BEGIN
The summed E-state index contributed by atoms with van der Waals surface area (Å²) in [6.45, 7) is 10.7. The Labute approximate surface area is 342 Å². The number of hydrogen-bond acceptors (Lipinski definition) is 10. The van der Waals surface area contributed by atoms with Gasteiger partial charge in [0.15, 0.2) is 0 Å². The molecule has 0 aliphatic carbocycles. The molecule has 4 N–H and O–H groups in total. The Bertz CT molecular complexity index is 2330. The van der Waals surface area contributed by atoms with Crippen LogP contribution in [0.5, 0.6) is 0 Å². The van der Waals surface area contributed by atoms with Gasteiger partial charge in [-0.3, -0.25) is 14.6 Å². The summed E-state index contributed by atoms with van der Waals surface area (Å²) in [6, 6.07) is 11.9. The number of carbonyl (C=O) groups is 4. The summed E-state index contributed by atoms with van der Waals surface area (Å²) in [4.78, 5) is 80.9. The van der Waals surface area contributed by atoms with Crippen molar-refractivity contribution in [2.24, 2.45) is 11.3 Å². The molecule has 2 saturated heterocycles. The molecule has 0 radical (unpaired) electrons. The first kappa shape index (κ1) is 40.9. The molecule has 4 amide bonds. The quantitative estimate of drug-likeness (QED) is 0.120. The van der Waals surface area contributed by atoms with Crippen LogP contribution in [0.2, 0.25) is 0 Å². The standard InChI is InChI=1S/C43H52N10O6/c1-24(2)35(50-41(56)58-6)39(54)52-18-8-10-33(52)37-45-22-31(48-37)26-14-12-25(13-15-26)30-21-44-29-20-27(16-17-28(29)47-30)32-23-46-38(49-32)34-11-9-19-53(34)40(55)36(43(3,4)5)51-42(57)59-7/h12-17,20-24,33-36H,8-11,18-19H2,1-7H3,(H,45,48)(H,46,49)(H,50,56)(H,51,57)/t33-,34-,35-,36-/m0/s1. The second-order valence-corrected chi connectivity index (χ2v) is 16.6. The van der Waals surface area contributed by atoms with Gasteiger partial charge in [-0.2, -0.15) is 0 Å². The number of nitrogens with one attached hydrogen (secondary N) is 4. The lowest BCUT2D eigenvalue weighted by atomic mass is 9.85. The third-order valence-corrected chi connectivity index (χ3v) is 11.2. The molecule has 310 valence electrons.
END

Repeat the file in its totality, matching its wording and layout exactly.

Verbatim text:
The summed E-state index contributed by atoms with van der Waals surface area (Å²) in [6.45, 7) is 10.7. The Labute approximate surface area is 342 Å². The number of hydrogen-bond acceptors (Lipinski definition) is 10. The van der Waals surface area contributed by atoms with Gasteiger partial charge in [0.15, 0.2) is 0 Å². The molecule has 0 aliphatic carbocycles. The molecule has 4 N–H and O–H groups in total. The Bertz CT molecular complexity index is 2330. The van der Waals surface area contributed by atoms with Crippen LogP contribution in [0.5, 0.6) is 0 Å². The van der Waals surface area contributed by atoms with Gasteiger partial charge in [-0.3, -0.25) is 14.6 Å². The summed E-state index contributed by atoms with van der Waals surface area (Å²) in [6, 6.07) is 11.9. The number of carbonyl (C=O) groups is 4. The summed E-state index contributed by atoms with van der Waals surface area (Å²) in [4.78, 5) is 80.9. The van der Waals surface area contributed by atoms with Crippen molar-refractivity contribution in [2.24, 2.45) is 11.3 Å². The molecule has 2 saturated heterocycles. The molecule has 0 radical (unpaired) electrons. The first kappa shape index (κ1) is 40.9. The molecule has 4 amide bonds. The quantitative estimate of drug-likeness (QED) is 0.120. The van der Waals surface area contributed by atoms with Crippen LogP contribution in [0.2, 0.25) is 0 Å². The standard InChI is InChI=1S/C43H52N10O6/c1-24(2)35(50-41(56)58-6)39(54)52-18-8-10-33(52)37-45-22-31(48-37)26-14-12-25(13-15-26)30-21-44-29-20-27(16-17-28(29)47-30)32-23-46-38(49-32)34-11-9-19-53(34)40(55)36(43(3,4)5)51-42(57)59-7/h12-17,20-24,33-36H,8-11,18-19H2,1-7H3,(H,45,48)(H,46,49)(H,50,56)(H,51,57)/t33-,34-,35-,36-/m0/s1. The second-order valence-corrected chi connectivity index (χ2v) is 16.6. The van der Waals surface area contributed by atoms with Gasteiger partial charge in [-0.2, -0.15) is 0 Å². The number of nitrogens with one attached hydrogen (secondary N) is 4. The lowest BCUT2D eigenvalue weighted by atomic mass is 9.85. The third-order valence-corrected chi connectivity index (χ3v) is 11.2. The molecule has 310 valence electrons.